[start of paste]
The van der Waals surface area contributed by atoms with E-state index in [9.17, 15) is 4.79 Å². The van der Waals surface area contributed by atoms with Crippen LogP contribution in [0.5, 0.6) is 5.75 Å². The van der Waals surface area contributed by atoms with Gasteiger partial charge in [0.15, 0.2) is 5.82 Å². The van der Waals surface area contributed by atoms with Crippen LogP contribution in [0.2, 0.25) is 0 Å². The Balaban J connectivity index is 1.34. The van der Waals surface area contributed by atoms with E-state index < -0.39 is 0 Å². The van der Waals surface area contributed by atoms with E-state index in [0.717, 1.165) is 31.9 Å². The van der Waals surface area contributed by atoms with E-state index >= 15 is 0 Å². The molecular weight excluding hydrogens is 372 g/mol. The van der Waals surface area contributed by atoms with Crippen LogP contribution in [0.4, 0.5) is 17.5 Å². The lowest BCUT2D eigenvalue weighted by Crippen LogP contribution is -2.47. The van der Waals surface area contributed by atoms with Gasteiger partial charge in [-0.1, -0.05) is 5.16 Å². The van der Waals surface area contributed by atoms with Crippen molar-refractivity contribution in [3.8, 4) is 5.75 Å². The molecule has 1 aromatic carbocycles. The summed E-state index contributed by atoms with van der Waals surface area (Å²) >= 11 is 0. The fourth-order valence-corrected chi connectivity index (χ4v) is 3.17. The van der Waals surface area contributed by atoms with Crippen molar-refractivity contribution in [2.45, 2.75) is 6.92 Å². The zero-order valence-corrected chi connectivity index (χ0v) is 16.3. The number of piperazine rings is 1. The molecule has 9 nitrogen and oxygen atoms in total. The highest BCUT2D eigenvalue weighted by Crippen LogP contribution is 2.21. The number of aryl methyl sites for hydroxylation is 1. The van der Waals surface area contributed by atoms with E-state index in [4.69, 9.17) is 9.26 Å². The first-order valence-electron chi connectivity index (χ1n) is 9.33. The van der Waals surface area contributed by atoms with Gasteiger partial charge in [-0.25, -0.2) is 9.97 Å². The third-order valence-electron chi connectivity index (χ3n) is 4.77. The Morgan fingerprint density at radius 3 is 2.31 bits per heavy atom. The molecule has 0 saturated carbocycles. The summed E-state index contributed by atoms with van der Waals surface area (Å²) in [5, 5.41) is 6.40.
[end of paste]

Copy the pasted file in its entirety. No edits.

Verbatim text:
The van der Waals surface area contributed by atoms with E-state index in [9.17, 15) is 4.79 Å². The van der Waals surface area contributed by atoms with Crippen LogP contribution in [0.5, 0.6) is 5.75 Å². The van der Waals surface area contributed by atoms with Gasteiger partial charge in [0.15, 0.2) is 5.82 Å². The van der Waals surface area contributed by atoms with Crippen LogP contribution in [0.2, 0.25) is 0 Å². The Balaban J connectivity index is 1.34. The van der Waals surface area contributed by atoms with E-state index < -0.39 is 0 Å². The van der Waals surface area contributed by atoms with E-state index in [0.717, 1.165) is 31.9 Å². The van der Waals surface area contributed by atoms with E-state index >= 15 is 0 Å². The molecular weight excluding hydrogens is 372 g/mol. The van der Waals surface area contributed by atoms with Crippen LogP contribution in [0.4, 0.5) is 17.5 Å². The lowest BCUT2D eigenvalue weighted by Crippen LogP contribution is -2.47. The van der Waals surface area contributed by atoms with Gasteiger partial charge in [-0.1, -0.05) is 5.16 Å². The van der Waals surface area contributed by atoms with Crippen molar-refractivity contribution in [3.8, 4) is 5.75 Å². The molecule has 1 aromatic carbocycles. The summed E-state index contributed by atoms with van der Waals surface area (Å²) >= 11 is 0. The fourth-order valence-corrected chi connectivity index (χ4v) is 3.17. The van der Waals surface area contributed by atoms with Crippen molar-refractivity contribution in [2.45, 2.75) is 6.92 Å². The zero-order valence-corrected chi connectivity index (χ0v) is 16.3. The number of piperazine rings is 1. The molecule has 9 nitrogen and oxygen atoms in total. The highest BCUT2D eigenvalue weighted by Crippen LogP contribution is 2.21. The number of aryl methyl sites for hydroxylation is 1. The van der Waals surface area contributed by atoms with E-state index in [4.69, 9.17) is 9.26 Å². The first-order valence-electron chi connectivity index (χ1n) is 9.33. The van der Waals surface area contributed by atoms with Gasteiger partial charge in [-0.25, -0.2) is 9.97 Å². The third-order valence-electron chi connectivity index (χ3n) is 4.77. The Morgan fingerprint density at radius 3 is 2.31 bits per heavy atom. The molecule has 0 saturated carbocycles. The summed E-state index contributed by atoms with van der Waals surface area (Å²) in [5, 5.41) is 6.40.